Moving violations can lead to higher insurance rates
Whenever you get a moving violation, no matter where you live, you'll end up paying more for the privilege of operating a motor vehicle.
You could pay hundreds of dollars for the ticket itself, and then as a result of the violation, your auto insurance rates will likely increase.
According to a new study conducted by InsuranceQuotes.com, if you live in New Jersey, the insurance rate hike you'll have to pay for several violations will be significant, and in some cases, more than the national average.
What you'll pay in the Garden State:
- For a ticking involving Driving Under the Influence, an increase of 112 percent in the average car insurance premium, compared with the national average of 92 percent;
- For speeding 31 miles per hour over the limit, an average of 37 percent more for insurance, compared to the national average of 30 percent;
- For reckless driving, New Jersey drivers will pay an average of 71 percent more for insurance, compared to the national average of 83 percent.
Laura Adams, a senior analyst at InsuranceQuotes.com said some minor violations don't impact your insurance rate has much as others, because they don't show risk as much to an insurance company.
"For instance, not wearing a seatbelt -- the national average is about a 5 percent increase for not wearing a seatbelt, but in New Jersey it will only increase your auto insurance rate about 1 percent," Adams said.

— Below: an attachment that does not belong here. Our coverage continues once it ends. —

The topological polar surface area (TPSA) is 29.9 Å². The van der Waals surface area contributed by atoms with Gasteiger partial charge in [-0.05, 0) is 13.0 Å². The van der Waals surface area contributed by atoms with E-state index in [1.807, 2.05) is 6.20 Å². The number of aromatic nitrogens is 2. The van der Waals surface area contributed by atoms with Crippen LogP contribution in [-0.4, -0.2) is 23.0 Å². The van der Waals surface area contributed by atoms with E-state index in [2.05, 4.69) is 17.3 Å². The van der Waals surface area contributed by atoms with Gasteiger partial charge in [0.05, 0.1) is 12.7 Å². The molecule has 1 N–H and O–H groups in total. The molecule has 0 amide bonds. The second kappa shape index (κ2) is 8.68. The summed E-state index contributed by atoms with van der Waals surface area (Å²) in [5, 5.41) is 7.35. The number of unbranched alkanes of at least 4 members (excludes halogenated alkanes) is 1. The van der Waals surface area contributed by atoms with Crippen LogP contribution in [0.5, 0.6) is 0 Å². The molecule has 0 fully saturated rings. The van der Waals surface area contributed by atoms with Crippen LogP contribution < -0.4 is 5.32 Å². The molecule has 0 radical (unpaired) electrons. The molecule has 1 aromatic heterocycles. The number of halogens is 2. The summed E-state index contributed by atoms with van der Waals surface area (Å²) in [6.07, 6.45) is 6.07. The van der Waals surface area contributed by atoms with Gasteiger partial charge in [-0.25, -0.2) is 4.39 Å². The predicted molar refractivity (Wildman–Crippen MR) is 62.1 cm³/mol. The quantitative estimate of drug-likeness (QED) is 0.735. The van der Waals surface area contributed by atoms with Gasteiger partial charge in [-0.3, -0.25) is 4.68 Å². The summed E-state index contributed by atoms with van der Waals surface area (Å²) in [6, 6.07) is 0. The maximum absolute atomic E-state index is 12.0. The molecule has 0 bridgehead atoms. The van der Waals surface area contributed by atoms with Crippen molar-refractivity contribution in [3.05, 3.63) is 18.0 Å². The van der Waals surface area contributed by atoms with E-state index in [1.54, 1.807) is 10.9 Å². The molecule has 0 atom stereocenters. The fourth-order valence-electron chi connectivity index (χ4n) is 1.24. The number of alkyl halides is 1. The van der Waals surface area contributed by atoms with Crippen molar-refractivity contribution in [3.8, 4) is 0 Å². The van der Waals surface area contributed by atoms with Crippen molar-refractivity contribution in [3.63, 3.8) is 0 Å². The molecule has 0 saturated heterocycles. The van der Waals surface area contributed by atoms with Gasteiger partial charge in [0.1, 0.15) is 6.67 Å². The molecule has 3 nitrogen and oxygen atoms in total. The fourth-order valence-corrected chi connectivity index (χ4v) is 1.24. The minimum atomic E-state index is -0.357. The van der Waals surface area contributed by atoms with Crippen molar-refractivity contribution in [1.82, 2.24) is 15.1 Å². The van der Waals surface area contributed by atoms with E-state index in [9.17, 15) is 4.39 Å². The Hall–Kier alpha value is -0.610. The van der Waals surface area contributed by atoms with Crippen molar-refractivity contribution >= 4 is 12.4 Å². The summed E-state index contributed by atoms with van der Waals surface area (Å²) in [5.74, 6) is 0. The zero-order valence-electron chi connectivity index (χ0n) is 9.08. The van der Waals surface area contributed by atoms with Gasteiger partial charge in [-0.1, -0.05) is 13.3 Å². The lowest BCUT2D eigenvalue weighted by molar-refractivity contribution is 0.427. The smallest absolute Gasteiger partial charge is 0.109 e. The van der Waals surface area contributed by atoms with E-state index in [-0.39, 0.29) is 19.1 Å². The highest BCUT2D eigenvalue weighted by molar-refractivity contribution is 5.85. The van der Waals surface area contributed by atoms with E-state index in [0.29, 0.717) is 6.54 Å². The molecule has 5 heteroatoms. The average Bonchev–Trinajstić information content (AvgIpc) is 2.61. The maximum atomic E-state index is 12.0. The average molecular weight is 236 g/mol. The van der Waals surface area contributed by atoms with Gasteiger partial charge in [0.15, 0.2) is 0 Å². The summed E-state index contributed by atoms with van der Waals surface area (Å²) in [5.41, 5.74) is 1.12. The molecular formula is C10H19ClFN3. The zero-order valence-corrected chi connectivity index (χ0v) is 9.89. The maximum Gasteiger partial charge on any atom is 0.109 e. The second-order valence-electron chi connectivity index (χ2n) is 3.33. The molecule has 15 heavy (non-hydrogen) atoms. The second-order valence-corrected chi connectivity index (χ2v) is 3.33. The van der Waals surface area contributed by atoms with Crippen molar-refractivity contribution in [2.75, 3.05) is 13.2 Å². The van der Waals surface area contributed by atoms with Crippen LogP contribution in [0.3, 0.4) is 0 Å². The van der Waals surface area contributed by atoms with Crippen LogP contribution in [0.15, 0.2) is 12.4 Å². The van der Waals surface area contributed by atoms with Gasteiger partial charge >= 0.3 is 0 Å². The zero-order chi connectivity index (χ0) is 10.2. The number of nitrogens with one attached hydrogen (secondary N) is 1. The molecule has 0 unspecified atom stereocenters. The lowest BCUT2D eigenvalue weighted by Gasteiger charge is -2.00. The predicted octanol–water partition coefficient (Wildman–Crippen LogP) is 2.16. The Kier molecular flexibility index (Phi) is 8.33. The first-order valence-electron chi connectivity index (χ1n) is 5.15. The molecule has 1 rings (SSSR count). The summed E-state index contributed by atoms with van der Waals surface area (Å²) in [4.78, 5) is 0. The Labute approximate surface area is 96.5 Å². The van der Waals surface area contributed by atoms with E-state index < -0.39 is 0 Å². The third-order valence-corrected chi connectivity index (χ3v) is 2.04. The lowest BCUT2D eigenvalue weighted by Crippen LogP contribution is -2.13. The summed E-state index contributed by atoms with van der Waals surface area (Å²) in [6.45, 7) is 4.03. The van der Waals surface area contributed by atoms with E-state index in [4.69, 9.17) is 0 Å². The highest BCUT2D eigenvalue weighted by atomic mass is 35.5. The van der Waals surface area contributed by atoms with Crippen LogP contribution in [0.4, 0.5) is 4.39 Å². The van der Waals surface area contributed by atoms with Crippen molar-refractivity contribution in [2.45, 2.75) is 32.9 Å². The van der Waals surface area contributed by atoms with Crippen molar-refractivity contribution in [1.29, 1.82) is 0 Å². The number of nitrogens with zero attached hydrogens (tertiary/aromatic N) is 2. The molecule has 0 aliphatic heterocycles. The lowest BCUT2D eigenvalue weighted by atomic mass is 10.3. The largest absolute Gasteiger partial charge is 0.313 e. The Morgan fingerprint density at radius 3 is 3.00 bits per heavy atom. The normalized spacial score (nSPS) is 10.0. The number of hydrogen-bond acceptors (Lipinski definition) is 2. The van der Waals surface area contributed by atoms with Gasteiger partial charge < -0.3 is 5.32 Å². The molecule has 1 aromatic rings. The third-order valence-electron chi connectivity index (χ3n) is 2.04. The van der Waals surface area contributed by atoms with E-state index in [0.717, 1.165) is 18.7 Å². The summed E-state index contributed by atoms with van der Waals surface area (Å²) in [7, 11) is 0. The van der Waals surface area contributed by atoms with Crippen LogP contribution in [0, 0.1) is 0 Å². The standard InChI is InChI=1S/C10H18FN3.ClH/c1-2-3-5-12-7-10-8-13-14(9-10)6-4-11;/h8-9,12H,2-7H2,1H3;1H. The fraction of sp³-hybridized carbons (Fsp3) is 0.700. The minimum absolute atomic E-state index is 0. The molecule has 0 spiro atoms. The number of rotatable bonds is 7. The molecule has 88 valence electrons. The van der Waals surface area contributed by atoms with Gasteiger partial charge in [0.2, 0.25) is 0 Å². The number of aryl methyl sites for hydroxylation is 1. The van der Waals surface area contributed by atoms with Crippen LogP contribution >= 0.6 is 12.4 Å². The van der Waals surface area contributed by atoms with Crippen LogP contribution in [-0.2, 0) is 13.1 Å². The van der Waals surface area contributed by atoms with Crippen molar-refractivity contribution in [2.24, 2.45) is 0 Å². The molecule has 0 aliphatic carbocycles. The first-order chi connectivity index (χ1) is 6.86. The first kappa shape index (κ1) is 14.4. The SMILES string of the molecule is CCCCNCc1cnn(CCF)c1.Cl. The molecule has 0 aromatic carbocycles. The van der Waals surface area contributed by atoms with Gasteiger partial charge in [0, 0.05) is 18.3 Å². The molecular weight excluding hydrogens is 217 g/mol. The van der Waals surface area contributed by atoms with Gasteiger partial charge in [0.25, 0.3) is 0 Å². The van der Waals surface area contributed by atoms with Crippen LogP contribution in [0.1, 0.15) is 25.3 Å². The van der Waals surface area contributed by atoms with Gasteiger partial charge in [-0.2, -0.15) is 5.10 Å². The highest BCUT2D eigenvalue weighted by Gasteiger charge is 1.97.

She added that typically, these rate hikes kick in when your policy is renewed, and they can stay on your policy for a few years.
"Getting a moving violation isn't just a one-time or a one-year increase on your car insurance rate, it will typically stay on your record for anywhere from three to five years -- that's the length of time you'll see an increased rate on your car insurance," Adams said.
If you do get a moving violation, she recommends shopping around for new insurance quotes.
"Even though that violation is going to be on your record and other insurance companies will be able to see it, there's some cases where insurance companies will give you different quotes, depending on the types of factors they are looking at, so you should compare rates with different companies to make sure you're not leaving money on the table," she said.
According to Attorney Matthew Reisig, DUI's cannot be plea bargained, pursuant to the guidelines of New Jersey court rules.
"In New Jersey, a person who gets convicted of DWI (Driving While Intoxicated) will have their insurance cancelled by their present carrier. They will then have to get insurance through assigned risk, a different carrier, their insurance rates will go up approximately two to three times from the present rate," Reisig said.
But after five years, the record is wiped clean.
"After that period of time, no insurance company in New Jersey has the ability to go back into a driver's history, or what we call an abstract," he said. "So in essence, if you get a DWI and let's just use our present year, 2015, and you do not re-offend between 2015 and 2020, when your insurance rates are calculated in 2020, the insurance company will not be able to use the 2015 DWI against the insured, so in essence it re-sets."